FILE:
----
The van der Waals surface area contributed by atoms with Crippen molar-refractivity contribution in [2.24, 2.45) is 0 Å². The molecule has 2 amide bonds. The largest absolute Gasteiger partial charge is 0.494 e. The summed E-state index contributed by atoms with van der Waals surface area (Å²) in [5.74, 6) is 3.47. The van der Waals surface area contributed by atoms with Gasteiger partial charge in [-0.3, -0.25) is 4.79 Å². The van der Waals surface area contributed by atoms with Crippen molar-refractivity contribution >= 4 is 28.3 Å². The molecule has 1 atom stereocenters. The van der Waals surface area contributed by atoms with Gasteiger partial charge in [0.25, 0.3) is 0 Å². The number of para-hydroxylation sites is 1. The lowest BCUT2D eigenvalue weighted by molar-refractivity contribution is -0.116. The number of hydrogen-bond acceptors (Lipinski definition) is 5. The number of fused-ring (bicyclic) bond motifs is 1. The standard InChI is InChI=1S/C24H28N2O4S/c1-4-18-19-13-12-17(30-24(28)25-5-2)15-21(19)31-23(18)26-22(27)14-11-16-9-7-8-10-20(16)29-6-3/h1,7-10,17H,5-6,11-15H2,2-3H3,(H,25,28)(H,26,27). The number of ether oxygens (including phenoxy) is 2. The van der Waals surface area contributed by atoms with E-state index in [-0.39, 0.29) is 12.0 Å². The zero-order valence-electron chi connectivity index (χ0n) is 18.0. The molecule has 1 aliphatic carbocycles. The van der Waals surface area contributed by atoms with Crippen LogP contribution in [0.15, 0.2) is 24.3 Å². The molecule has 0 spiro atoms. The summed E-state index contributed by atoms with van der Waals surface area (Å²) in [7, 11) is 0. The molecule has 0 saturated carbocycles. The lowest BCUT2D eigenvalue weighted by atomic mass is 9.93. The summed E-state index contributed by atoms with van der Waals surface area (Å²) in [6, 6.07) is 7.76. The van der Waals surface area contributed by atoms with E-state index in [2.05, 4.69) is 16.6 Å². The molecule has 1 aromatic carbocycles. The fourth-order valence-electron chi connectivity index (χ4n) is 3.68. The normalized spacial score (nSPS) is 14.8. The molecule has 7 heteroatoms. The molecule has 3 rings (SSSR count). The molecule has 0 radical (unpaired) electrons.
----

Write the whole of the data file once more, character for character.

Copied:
The van der Waals surface area contributed by atoms with Crippen molar-refractivity contribution in [2.24, 2.45) is 0 Å². The molecule has 2 amide bonds. The largest absolute Gasteiger partial charge is 0.494 e. The summed E-state index contributed by atoms with van der Waals surface area (Å²) in [5.74, 6) is 3.47. The van der Waals surface area contributed by atoms with Gasteiger partial charge in [-0.3, -0.25) is 4.79 Å². The van der Waals surface area contributed by atoms with Crippen molar-refractivity contribution >= 4 is 28.3 Å². The molecule has 1 atom stereocenters. The van der Waals surface area contributed by atoms with Gasteiger partial charge in [0.25, 0.3) is 0 Å². The number of para-hydroxylation sites is 1. The lowest BCUT2D eigenvalue weighted by molar-refractivity contribution is -0.116. The number of hydrogen-bond acceptors (Lipinski definition) is 5. The number of fused-ring (bicyclic) bond motifs is 1. The standard InChI is InChI=1S/C24H28N2O4S/c1-4-18-19-13-12-17(30-24(28)25-5-2)15-21(19)31-23(18)26-22(27)14-11-16-9-7-8-10-20(16)29-6-3/h1,7-10,17H,5-6,11-15H2,2-3H3,(H,25,28)(H,26,27). The number of ether oxygens (including phenoxy) is 2. The van der Waals surface area contributed by atoms with E-state index in [-0.39, 0.29) is 12.0 Å². The zero-order valence-electron chi connectivity index (χ0n) is 18.0. The molecule has 1 aliphatic carbocycles. The van der Waals surface area contributed by atoms with Crippen LogP contribution in [0.15, 0.2) is 24.3 Å². The molecule has 0 spiro atoms. The summed E-state index contributed by atoms with van der Waals surface area (Å²) in [7, 11) is 0. The molecule has 0 saturated carbocycles. The lowest BCUT2D eigenvalue weighted by atomic mass is 9.93. The summed E-state index contributed by atoms with van der Waals surface area (Å²) in [6, 6.07) is 7.76. The van der Waals surface area contributed by atoms with E-state index in [2.05, 4.69) is 16.6 Å². The molecule has 1 aromatic carbocycles. The fourth-order valence-electron chi connectivity index (χ4n) is 3.68. The normalized spacial score (nSPS) is 14.8. The molecule has 7 heteroatoms. The molecule has 3 rings (SSSR count). The molecule has 0 radical (unpaired) electrons.